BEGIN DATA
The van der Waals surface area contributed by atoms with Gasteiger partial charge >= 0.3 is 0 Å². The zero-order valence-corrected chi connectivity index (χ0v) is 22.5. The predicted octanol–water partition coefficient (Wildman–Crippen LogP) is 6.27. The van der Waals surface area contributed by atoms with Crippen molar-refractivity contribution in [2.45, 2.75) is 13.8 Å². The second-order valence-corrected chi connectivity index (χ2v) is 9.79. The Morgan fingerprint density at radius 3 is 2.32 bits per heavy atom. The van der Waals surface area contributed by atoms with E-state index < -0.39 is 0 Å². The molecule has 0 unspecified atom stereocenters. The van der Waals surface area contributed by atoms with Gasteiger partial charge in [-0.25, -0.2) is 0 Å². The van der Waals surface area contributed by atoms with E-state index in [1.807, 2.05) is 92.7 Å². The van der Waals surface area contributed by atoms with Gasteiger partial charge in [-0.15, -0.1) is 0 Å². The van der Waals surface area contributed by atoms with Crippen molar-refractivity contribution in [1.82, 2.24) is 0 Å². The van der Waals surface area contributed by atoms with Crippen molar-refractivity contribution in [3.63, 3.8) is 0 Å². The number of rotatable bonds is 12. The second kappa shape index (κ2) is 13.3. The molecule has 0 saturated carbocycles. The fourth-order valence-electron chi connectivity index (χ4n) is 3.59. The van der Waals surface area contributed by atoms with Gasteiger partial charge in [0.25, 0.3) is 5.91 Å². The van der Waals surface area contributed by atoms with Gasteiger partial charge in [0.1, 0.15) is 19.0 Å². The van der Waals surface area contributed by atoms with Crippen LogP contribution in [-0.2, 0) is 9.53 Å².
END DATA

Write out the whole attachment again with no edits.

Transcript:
The van der Waals surface area contributed by atoms with Gasteiger partial charge >= 0.3 is 0 Å². The zero-order valence-corrected chi connectivity index (χ0v) is 22.5. The predicted octanol–water partition coefficient (Wildman–Crippen LogP) is 6.27. The van der Waals surface area contributed by atoms with Crippen molar-refractivity contribution in [2.45, 2.75) is 13.8 Å². The second-order valence-corrected chi connectivity index (χ2v) is 9.79. The Morgan fingerprint density at radius 3 is 2.32 bits per heavy atom. The van der Waals surface area contributed by atoms with E-state index < -0.39 is 0 Å². The molecule has 0 unspecified atom stereocenters. The van der Waals surface area contributed by atoms with Gasteiger partial charge in [-0.25, -0.2) is 0 Å². The van der Waals surface area contributed by atoms with E-state index in [1.807, 2.05) is 92.7 Å². The van der Waals surface area contributed by atoms with Gasteiger partial charge in [-0.15, -0.1) is 0 Å². The van der Waals surface area contributed by atoms with Crippen molar-refractivity contribution in [1.82, 2.24) is 0 Å². The van der Waals surface area contributed by atoms with Crippen molar-refractivity contribution in [3.63, 3.8) is 0 Å². The number of rotatable bonds is 12. The second kappa shape index (κ2) is 13.3. The molecule has 0 saturated carbocycles. The fourth-order valence-electron chi connectivity index (χ4n) is 3.59. The van der Waals surface area contributed by atoms with Gasteiger partial charge in [0.25, 0.3) is 5.91 Å². The van der Waals surface area contributed by atoms with Gasteiger partial charge in [0.1, 0.15) is 19.0 Å². The van der Waals surface area contributed by atoms with Crippen LogP contribution in [-0.2, 0) is 9.53 Å².